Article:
How to declare and use modals in Ionic v4

How to declare and use modals in Ionic v4

Oct 9, 2018

#ionic #angular #javascript #programming

I noticed that questions about the declaration and use of modals in Ionic v4 with Angular often pops up, therefore I thought I would briefly describe how I solved this subject in my mobile application Fluster.

Creating a modal

A modal is a component and its annotation doesn’t really change in comparison to Ionic v3.

import {Component} from '@angular/core'; @Component({ templateUrl: 'date-picker.html', styleUrls: ['./date-picker.scss'], selector: 'app-date-picker' }) export class DatePickerModal { }

Declaring the modal’s module

What do change is probably the declaration of the modal’s module. In Ionic v3, the modal was bootstraped with the help of the @IonicPage() annotation, which doesn’t exist anymore in Ionic v4. Therefore we have tells our module that our modal has to be loaded imperatively, this could be achieved by declaring it as an **entry component **in its module.

import {NgModule} from '@angular/core'; import {IonicModule} from '@ionic/angular'; import {CommonModule} from '@angular/common'; // The modal's component of the previous chapter import {DatePickerModal} from './date-picker'; @NgModule({ declarations: [ DatePickerModal ], imports: [ IonicModule, CommonModule ], entryComponents: [ DatePickerModal ] }) export class DatePickerModalModule {}

Lazy loading

You might ask yourself, are these modals lazy loaded? The answer to this is one of my favorite german word: jein, which is a contraction of ja (= yes) and nein (= no).

The modal is lazy loaded, BUT, it will not be loaded when you open it, as you probably would except, but rather when the module, where the modal’s module is use, will be loaded.

For more information about this particular subject you could visit and participate to the following Ionic forum topic (btw. there I’m reedrichards):

Using the modal

First thing we have to do in order to use our modal is importing it in the module of the page or component where we will use it.

import {NgModule} from '@angular/core'; import {CommonModule} from '@angular/common'; import {IonicModule} from '@ionic/angular'; // The modal's module of the previous chapter import {DatePickerModalModule} from '../../../../modals/core/date-picker/date-picker.module'; @NgModule({ declarations: [ NewAdStepAvailabilityComponent ], imports: [ IonicModule, CommonModule, DatePickerModalModule ], exports: [ NewAdStepAvailabilityComponent ] }) export class NewAdStepAvailabilityModule {}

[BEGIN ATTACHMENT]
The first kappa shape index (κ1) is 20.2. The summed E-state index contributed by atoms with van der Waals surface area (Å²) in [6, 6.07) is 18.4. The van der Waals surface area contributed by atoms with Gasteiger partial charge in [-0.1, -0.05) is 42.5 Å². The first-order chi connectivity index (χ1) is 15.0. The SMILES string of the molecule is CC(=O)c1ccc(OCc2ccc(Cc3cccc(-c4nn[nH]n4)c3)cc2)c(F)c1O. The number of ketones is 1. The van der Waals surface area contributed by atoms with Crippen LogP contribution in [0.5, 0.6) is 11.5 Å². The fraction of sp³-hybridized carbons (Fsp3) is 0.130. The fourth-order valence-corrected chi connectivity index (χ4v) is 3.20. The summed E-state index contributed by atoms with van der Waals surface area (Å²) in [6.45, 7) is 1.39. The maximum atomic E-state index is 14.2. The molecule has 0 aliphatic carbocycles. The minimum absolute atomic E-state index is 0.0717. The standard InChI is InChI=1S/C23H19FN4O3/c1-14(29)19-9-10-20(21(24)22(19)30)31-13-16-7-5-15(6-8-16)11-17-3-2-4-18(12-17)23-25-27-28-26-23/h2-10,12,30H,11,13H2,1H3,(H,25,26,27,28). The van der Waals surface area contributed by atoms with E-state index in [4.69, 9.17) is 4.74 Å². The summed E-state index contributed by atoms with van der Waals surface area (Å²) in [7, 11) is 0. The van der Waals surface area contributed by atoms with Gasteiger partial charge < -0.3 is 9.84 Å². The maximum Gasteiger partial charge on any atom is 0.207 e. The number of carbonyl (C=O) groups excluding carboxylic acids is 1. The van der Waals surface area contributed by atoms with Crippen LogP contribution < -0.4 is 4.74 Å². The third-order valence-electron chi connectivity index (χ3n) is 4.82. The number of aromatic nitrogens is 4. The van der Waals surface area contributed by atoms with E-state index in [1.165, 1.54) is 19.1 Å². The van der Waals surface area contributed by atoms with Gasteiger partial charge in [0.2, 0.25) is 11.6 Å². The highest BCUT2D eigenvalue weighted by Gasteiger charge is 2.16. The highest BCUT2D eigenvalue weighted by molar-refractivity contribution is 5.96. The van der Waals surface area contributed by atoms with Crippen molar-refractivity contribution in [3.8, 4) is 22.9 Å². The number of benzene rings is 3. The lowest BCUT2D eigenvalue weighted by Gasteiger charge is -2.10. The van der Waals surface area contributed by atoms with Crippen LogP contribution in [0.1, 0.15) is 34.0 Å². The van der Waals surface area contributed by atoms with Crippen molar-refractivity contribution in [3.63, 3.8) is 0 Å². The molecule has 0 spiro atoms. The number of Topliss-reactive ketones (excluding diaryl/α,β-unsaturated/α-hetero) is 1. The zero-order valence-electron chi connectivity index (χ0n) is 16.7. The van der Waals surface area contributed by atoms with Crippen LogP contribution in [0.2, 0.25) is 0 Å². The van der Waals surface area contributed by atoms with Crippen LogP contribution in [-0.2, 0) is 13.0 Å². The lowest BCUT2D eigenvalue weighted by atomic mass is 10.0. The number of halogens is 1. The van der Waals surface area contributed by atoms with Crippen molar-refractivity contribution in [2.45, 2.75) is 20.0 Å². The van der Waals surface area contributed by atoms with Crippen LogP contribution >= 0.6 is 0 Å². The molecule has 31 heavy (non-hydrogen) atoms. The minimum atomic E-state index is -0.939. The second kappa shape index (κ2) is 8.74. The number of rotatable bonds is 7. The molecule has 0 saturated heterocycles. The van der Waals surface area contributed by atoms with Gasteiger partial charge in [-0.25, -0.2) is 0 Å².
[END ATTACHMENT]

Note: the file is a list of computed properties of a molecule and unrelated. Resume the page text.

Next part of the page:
Note: About lazy loading and this particular example, the modal is loaded in the same time as the module NewAdStepAvailabilityModule respectively, in our browser, we would be able to observe that the javascript code of the modal is loaded in the same time as the javascript code of this particular module.

Calling the modal and passing parameters

Another question which often pops up is “how to pass parameters and get a result back when using modals in Ionic v4”.

As in Ionic v3, we use the ModalController to create, and interact with, a modal. This controller offers a create method which will allow us to pass parameters (specified in the following example with componentProps) and a onDidDismiss event which will allow us to listen to the modal‘s closing action in order to get the result.

async openModal() { const modal: HTMLIonModalElement = await this.modalController.create({ component: DatePickerModal, componentProps: { aParameter: true, otherParameter: new Date() } }); modal.onDidDismiss().then((detail: OverlayEventDetail) => { if (detail !== null) { console.log('The result:',; } }); await modal.present(); }

Getting the parameters in the modal and closing the modal with a result

In our modal, the NavParams provider could be use to read the parameters we specified above when we created the modal.

Finally, closing the modal and passing a result back could be accomplished using the ModalController .

import {Component} from '@angular/core'; import {ModalController, NavParams} from '@ionic/angular'; @Component({ templateUrl: 'date-picker.html', styleUrls: ['./date-picker.scss'], selector: 'app-date-picker' }) export class DatePickerModal { myParameter: boolean; myOtherParameter: Date; constructor(private modalController: ModalController, private navParams: NavParams) { } ionViewWillEnter() { this.myParameter = this.navParams.get('aParameter'); this.myOtherParameter = this.navParams.get('otherParameter'); } async myDismiss() { const result: Date = new Date(); await this.modalController.dismiss(result); } }

Note: In this example I used boolean and dates for the parameters and result, but these could also be any other types or even a custom object.

Cherry on the cake 🍒🎂

It works exactly the same with popovers 😉

To infinity and beyond 🚀